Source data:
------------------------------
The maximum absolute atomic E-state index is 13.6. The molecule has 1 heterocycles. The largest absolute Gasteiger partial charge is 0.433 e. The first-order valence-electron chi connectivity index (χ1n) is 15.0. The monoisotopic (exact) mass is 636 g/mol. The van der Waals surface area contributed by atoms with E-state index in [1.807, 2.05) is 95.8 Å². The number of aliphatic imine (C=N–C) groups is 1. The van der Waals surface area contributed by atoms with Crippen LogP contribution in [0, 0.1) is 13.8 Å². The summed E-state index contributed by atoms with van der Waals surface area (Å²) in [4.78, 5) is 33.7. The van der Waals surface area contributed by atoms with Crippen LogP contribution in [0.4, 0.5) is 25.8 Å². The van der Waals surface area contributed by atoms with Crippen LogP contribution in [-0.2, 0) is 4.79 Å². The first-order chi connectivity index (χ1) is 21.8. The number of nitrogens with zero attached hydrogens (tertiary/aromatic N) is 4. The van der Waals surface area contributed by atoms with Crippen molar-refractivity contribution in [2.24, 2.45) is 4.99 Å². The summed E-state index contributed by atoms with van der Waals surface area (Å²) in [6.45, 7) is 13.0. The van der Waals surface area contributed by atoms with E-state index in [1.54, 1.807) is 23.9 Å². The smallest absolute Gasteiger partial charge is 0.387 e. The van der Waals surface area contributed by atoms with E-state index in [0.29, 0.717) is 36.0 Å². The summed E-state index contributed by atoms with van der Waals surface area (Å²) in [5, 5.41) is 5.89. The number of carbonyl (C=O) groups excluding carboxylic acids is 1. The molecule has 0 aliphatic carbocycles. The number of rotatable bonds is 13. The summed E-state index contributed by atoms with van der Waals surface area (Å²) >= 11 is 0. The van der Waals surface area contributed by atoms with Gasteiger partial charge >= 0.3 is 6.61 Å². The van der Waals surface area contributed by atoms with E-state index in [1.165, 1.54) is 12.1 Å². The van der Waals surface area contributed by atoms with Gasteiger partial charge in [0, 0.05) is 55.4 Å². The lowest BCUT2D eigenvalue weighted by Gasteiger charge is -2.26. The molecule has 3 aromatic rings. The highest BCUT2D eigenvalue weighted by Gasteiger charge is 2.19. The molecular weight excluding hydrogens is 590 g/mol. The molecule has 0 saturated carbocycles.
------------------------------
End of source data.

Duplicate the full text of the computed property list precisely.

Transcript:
The maximum absolute atomic E-state index is 13.6. The molecule has 1 heterocycles. The largest absolute Gasteiger partial charge is 0.433 e. The first-order valence-electron chi connectivity index (χ1n) is 15.0. The monoisotopic (exact) mass is 636 g/mol. The van der Waals surface area contributed by atoms with E-state index in [1.807, 2.05) is 95.8 Å². The number of aliphatic imine (C=N–C) groups is 1. The van der Waals surface area contributed by atoms with Crippen LogP contribution in [0, 0.1) is 13.8 Å². The summed E-state index contributed by atoms with van der Waals surface area (Å²) in [4.78, 5) is 33.7. The van der Waals surface area contributed by atoms with Crippen LogP contribution in [0.4, 0.5) is 25.8 Å². The van der Waals surface area contributed by atoms with Crippen LogP contribution in [-0.2, 0) is 4.79 Å². The first-order chi connectivity index (χ1) is 21.8. The number of nitrogens with zero attached hydrogens (tertiary/aromatic N) is 4. The van der Waals surface area contributed by atoms with Crippen molar-refractivity contribution in [2.24, 2.45) is 4.99 Å². The summed E-state index contributed by atoms with van der Waals surface area (Å²) in [6.45, 7) is 13.0. The van der Waals surface area contributed by atoms with E-state index in [1.54, 1.807) is 23.9 Å². The smallest absolute Gasteiger partial charge is 0.387 e. The van der Waals surface area contributed by atoms with E-state index in [0.29, 0.717) is 36.0 Å². The summed E-state index contributed by atoms with van der Waals surface area (Å²) in [5, 5.41) is 5.89. The number of carbonyl (C=O) groups excluding carboxylic acids is 1. The molecule has 0 aliphatic carbocycles. The number of rotatable bonds is 13. The summed E-state index contributed by atoms with van der Waals surface area (Å²) >= 11 is 0. The van der Waals surface area contributed by atoms with Gasteiger partial charge >= 0.3 is 6.61 Å². The van der Waals surface area contributed by atoms with E-state index in [1.165, 1.54) is 12.1 Å². The van der Waals surface area contributed by atoms with Gasteiger partial charge in [0, 0.05) is 55.4 Å². The lowest BCUT2D eigenvalue weighted by Gasteiger charge is -2.26. The molecule has 3 aromatic rings. The highest BCUT2D eigenvalue weighted by Gasteiger charge is 2.19. The molecular weight excluding hydrogens is 590 g/mol. The molecule has 0 saturated carbocycles.